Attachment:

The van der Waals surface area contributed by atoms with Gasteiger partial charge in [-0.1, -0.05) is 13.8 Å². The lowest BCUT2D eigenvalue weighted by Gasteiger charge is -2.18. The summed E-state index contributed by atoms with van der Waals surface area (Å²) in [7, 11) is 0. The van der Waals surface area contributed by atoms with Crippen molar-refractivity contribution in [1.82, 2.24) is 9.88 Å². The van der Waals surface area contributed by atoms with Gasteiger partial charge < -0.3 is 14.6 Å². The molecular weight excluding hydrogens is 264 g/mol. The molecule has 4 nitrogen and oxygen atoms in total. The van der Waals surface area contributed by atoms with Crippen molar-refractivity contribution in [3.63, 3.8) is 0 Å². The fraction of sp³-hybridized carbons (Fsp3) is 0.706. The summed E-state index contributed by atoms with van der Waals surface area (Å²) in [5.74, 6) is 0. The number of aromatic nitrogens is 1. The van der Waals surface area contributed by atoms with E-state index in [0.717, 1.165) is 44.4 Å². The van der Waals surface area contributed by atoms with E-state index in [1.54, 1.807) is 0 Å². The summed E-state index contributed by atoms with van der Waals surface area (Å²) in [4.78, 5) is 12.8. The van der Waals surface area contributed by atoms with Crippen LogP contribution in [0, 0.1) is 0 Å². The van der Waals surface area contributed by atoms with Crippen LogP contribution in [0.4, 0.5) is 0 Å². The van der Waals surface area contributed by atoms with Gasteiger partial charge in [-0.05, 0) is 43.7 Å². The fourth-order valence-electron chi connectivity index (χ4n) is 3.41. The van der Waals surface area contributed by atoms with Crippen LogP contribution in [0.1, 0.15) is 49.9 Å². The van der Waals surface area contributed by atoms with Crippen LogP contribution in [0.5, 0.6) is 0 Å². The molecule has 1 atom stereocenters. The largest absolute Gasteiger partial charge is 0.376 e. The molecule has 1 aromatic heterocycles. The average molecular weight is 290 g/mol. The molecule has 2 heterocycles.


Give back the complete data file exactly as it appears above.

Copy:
The van der Waals surface area contributed by atoms with Gasteiger partial charge in [-0.1, -0.05) is 13.8 Å². The lowest BCUT2D eigenvalue weighted by Gasteiger charge is -2.18. The summed E-state index contributed by atoms with van der Waals surface area (Å²) in [7, 11) is 0. The van der Waals surface area contributed by atoms with Crippen molar-refractivity contribution in [1.82, 2.24) is 9.88 Å². The van der Waals surface area contributed by atoms with Gasteiger partial charge < -0.3 is 14.6 Å². The molecular weight excluding hydrogens is 264 g/mol. The molecule has 4 nitrogen and oxygen atoms in total. The van der Waals surface area contributed by atoms with Crippen molar-refractivity contribution in [3.63, 3.8) is 0 Å². The fraction of sp³-hybridized carbons (Fsp3) is 0.706. The summed E-state index contributed by atoms with van der Waals surface area (Å²) in [5.74, 6) is 0. The number of aromatic nitrogens is 1. The van der Waals surface area contributed by atoms with E-state index in [0.717, 1.165) is 44.4 Å². The van der Waals surface area contributed by atoms with E-state index in [1.54, 1.807) is 0 Å². The summed E-state index contributed by atoms with van der Waals surface area (Å²) in [4.78, 5) is 12.8. The van der Waals surface area contributed by atoms with Crippen LogP contribution in [0, 0.1) is 0 Å². The van der Waals surface area contributed by atoms with Crippen LogP contribution in [0.4, 0.5) is 0 Å². The van der Waals surface area contributed by atoms with Gasteiger partial charge in [-0.05, 0) is 43.7 Å². The fourth-order valence-electron chi connectivity index (χ4n) is 3.41. The van der Waals surface area contributed by atoms with Crippen LogP contribution in [0.1, 0.15) is 49.9 Å². The van der Waals surface area contributed by atoms with Crippen LogP contribution in [0.5, 0.6) is 0 Å². The molecule has 1 atom stereocenters. The largest absolute Gasteiger partial charge is 0.376 e. The molecule has 1 aromatic heterocycles. The average molecular weight is 290 g/mol. The molecule has 2 heterocycles.